• Compassion
  • Family-centered
  • Medical home
  • Trust

ASJC Scopus subject areas

  • Pediatrics, Perinatology, and Child Health

Cite this

Medical homes for at-risk children : Parental reports of clinician-parent relationships, anticipatory guidance, and behavior changes. / Nelson, Catherine S.; Higman, Susan; Sia, Calvin; McFarlane, Elizabeth C; Fuddy, Loretta; Duggan, Anne K.

In: Pediatrics, Vol. 115, No. 1, 01.2005, p. 48-56.

Research output: Contribution to journalArticle

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T2 - Parental reports of clinician-parent relationships, anticipatory guidance, and behavior changes

AU - Nelson, Catherine S.

AU - Higman, Susan

AU - Sia, Calvin

AU - McFarlane, Elizabeth C

AU - Fuddy, Loretta

AU - Duggan, Anne K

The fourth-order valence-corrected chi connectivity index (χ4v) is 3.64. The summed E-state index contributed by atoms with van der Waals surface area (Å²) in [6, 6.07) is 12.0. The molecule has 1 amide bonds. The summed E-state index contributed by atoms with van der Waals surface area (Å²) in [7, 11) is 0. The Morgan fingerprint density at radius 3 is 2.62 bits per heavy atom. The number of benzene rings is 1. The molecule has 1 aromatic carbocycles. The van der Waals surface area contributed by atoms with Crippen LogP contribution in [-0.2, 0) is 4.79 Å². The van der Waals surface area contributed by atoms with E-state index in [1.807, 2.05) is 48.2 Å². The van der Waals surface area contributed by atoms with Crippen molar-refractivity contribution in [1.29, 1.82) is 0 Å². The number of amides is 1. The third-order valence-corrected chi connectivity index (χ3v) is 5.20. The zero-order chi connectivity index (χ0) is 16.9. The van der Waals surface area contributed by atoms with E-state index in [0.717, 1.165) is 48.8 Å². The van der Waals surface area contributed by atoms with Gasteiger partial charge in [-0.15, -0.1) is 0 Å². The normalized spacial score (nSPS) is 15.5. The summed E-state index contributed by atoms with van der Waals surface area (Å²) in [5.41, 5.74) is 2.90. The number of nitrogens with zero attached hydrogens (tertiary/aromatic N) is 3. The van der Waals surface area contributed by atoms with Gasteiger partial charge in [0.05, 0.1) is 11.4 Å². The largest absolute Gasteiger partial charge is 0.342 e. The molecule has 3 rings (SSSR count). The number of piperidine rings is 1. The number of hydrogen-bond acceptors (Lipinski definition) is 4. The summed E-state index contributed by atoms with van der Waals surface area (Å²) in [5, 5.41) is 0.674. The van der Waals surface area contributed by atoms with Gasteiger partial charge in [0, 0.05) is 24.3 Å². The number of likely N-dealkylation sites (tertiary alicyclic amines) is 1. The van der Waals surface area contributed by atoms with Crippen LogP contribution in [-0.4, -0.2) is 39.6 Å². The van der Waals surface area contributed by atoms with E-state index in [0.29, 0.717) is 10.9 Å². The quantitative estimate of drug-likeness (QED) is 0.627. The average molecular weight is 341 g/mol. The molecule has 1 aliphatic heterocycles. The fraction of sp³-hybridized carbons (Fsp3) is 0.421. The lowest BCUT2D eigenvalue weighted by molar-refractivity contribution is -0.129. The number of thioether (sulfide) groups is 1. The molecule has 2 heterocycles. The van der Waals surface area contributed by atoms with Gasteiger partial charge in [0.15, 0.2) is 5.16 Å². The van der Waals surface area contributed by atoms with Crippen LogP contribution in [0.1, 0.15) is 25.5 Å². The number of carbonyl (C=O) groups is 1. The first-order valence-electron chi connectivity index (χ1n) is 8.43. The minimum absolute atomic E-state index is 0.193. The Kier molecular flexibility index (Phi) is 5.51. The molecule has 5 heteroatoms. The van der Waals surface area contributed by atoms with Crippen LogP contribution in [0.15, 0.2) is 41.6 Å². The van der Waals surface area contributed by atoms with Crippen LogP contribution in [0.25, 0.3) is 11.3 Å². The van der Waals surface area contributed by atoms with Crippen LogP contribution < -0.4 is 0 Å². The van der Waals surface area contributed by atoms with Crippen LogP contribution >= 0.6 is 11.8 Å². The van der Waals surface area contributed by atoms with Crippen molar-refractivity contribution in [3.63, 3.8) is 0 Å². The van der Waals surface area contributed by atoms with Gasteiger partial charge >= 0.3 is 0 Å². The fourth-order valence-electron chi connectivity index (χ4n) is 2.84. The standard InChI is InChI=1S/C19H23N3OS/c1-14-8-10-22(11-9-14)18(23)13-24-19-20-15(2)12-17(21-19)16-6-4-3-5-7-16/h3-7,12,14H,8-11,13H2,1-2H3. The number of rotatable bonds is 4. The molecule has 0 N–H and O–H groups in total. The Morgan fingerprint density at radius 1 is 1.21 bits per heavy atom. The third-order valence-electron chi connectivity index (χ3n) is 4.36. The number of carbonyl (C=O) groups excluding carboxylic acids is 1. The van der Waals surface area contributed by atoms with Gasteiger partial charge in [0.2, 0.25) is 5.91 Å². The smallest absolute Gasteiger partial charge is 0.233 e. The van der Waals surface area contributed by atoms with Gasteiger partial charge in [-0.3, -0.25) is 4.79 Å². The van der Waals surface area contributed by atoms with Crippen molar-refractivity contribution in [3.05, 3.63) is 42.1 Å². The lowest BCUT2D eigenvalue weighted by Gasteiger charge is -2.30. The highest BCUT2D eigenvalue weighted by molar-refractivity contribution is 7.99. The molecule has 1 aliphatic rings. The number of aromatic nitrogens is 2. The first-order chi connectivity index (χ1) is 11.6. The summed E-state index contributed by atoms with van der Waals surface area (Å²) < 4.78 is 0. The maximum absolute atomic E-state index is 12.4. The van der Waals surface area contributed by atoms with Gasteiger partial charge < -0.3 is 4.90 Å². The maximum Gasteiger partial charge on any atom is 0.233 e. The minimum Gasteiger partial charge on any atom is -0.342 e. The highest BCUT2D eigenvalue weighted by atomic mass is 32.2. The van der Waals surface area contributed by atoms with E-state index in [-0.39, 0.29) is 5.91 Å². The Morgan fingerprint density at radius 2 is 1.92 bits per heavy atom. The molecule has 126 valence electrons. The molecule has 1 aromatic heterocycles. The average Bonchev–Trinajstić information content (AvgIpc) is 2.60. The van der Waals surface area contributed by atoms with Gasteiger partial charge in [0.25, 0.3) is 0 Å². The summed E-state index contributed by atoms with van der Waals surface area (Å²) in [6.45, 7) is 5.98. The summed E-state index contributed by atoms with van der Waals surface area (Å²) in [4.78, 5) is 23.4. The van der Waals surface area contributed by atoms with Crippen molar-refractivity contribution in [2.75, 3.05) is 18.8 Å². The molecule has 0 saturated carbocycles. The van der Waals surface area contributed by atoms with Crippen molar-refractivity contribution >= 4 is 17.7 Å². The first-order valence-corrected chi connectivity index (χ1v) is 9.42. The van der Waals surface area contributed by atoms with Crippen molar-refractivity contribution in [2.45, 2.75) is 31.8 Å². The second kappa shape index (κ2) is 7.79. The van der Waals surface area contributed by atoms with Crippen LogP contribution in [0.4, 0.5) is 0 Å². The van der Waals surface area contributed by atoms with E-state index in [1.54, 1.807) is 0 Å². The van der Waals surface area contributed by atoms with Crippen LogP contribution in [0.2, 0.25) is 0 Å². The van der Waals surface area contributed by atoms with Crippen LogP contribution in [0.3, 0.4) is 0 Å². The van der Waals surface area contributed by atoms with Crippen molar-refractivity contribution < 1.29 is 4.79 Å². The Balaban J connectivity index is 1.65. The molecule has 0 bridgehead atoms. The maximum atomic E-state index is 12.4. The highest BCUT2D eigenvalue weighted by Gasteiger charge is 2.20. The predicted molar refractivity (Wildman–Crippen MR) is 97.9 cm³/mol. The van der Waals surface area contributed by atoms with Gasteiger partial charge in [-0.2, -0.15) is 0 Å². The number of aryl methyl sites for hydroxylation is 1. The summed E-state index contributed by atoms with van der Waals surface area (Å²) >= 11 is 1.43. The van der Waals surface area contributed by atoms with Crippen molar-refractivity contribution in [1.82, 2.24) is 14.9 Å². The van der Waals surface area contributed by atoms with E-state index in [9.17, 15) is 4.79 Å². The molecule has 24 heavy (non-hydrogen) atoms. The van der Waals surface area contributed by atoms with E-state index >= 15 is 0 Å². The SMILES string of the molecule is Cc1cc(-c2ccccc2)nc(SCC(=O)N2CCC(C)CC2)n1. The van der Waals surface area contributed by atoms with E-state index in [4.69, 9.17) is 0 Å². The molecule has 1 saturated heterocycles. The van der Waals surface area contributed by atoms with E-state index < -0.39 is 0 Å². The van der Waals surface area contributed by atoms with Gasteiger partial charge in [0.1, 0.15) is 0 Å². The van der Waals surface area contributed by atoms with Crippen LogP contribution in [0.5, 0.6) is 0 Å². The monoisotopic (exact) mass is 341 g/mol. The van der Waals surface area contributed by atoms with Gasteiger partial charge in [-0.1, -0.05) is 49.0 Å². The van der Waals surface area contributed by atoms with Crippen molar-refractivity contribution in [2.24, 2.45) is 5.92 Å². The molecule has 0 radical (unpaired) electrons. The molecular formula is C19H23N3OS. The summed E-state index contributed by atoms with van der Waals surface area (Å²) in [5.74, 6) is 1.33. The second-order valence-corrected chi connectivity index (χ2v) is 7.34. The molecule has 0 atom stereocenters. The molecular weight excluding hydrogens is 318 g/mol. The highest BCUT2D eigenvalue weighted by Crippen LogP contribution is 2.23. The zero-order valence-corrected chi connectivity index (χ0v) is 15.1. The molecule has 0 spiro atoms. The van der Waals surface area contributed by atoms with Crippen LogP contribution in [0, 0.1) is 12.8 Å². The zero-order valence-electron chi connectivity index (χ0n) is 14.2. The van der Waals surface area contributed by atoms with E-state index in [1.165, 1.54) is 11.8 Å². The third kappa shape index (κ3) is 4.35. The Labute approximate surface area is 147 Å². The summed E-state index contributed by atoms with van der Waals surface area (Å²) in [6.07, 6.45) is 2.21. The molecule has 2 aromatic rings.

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N2 - Background. Family-centeredness, compassion, and trust are 3 attributes of the clinician-parent relationship in the medical home. Among adults, these attributes are associated with patients' adherence to clinicians' advice. Objectives. The objectives were (1) to measure medical home attributes related to the clinician-parent relationship, (2) to measure provision of anticipatory guidance regarding injury and illness prevention, (3) to relate anticipatory guidance to parental behavior changes, and (4) to relate medical home attributes to anticipatory guidance and parental behavior changes. Methods. A cross-sectional study of data collected among at-risk families when children were 1 year of age, in a randomized, controlled trial of a home-visiting program to prevent child abuse and neglect, was performed. Modified subscales of the Primary Care Assessment Survey were used to measure parental ratings of clinicians' family-centeredness, compassion, and trust. Parental reports of provision of anticipatory guidance regarding injury and illness prevention topics (smoke alarms, infant walkers, car seats, hot water temperature, stair guards, sunscreen, firearm safety, and bottle propping) and behavior changes were recorded. Results. Of the 564 mothers interviewed when their children were 1 year of age, 402 (71%) had a primary care provider and had complete data for anticipatory guidance items. By definition, poverty, partner violence, poor maternal mental health, and maternal substance abuse were common in the study sample. Maternal ratings of clinicians' family-centeredness, compassion, and trust were fairly high but ranged widely and varied among population subgroups. Families reported anticipatory guidance for a mean of 4.6 ± 2.2 topics relevant for discussion. Each medical home attribute was positively associated with parental reports of completeness of anticipatory guidance, ie, family-centeredness (β = .026, SE = .004), compassion (β = .019, SE = .005), and trust (β = .016, SE = .005). Parents' perceptions of behavior changes were positively associated with trust (β = .018, SE = .006). Analyses were adjusted for potential confounding by randomized, controlled trial group assignment, receipt of ≥5 well-child visits, and baseline attributes. Conclusions. Among at-risk families, we found an association between parental ratings of the medical home and parental reports of the completeness of anticipatory guidance regarding selected injury and illness prevention topics. Parents' trust of the clinician was associated with parent-reported behavior changes for discussed topics.